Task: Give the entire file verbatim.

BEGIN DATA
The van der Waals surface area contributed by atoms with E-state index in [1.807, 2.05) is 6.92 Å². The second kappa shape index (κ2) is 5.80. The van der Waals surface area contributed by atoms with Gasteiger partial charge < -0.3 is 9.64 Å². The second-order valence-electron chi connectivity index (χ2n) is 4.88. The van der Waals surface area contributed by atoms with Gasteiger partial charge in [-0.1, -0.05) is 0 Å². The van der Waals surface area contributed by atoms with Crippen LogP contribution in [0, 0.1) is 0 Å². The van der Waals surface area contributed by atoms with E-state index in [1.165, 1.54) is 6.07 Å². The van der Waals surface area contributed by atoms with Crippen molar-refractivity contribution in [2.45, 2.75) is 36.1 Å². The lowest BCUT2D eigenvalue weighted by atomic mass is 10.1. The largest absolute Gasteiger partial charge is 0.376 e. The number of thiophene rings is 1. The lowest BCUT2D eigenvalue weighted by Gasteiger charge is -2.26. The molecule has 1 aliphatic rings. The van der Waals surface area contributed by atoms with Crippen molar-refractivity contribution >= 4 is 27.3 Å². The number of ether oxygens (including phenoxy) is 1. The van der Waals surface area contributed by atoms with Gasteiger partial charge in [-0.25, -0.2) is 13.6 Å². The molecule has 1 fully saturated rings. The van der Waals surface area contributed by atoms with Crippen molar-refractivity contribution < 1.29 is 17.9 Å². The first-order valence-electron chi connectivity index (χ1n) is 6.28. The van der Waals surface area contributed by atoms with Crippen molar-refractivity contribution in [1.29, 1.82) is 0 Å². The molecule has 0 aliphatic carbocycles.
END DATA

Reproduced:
The van der Waals surface area contributed by atoms with E-state index in [1.807, 2.05) is 6.92 Å². The second kappa shape index (κ2) is 5.80. The van der Waals surface area contributed by atoms with Gasteiger partial charge < -0.3 is 9.64 Å². The second-order valence-electron chi connectivity index (χ2n) is 4.88. The van der Waals surface area contributed by atoms with Gasteiger partial charge in [-0.1, -0.05) is 0 Å². The van der Waals surface area contributed by atoms with Crippen LogP contribution in [0, 0.1) is 0 Å². The van der Waals surface area contributed by atoms with E-state index in [1.165, 1.54) is 6.07 Å². The van der Waals surface area contributed by atoms with Crippen molar-refractivity contribution in [2.45, 2.75) is 36.1 Å². The lowest BCUT2D eigenvalue weighted by atomic mass is 10.1. The largest absolute Gasteiger partial charge is 0.376 e. The number of thiophene rings is 1. The lowest BCUT2D eigenvalue weighted by Gasteiger charge is -2.26. The molecule has 1 aliphatic rings. The van der Waals surface area contributed by atoms with Crippen molar-refractivity contribution >= 4 is 27.3 Å². The number of ether oxygens (including phenoxy) is 1. The van der Waals surface area contributed by atoms with Gasteiger partial charge in [-0.25, -0.2) is 13.6 Å². The molecule has 1 fully saturated rings. The van der Waals surface area contributed by atoms with Crippen molar-refractivity contribution < 1.29 is 17.9 Å². The first-order valence-electron chi connectivity index (χ1n) is 6.28. The van der Waals surface area contributed by atoms with Crippen molar-refractivity contribution in [1.29, 1.82) is 0 Å². The molecule has 0 aliphatic carbocycles.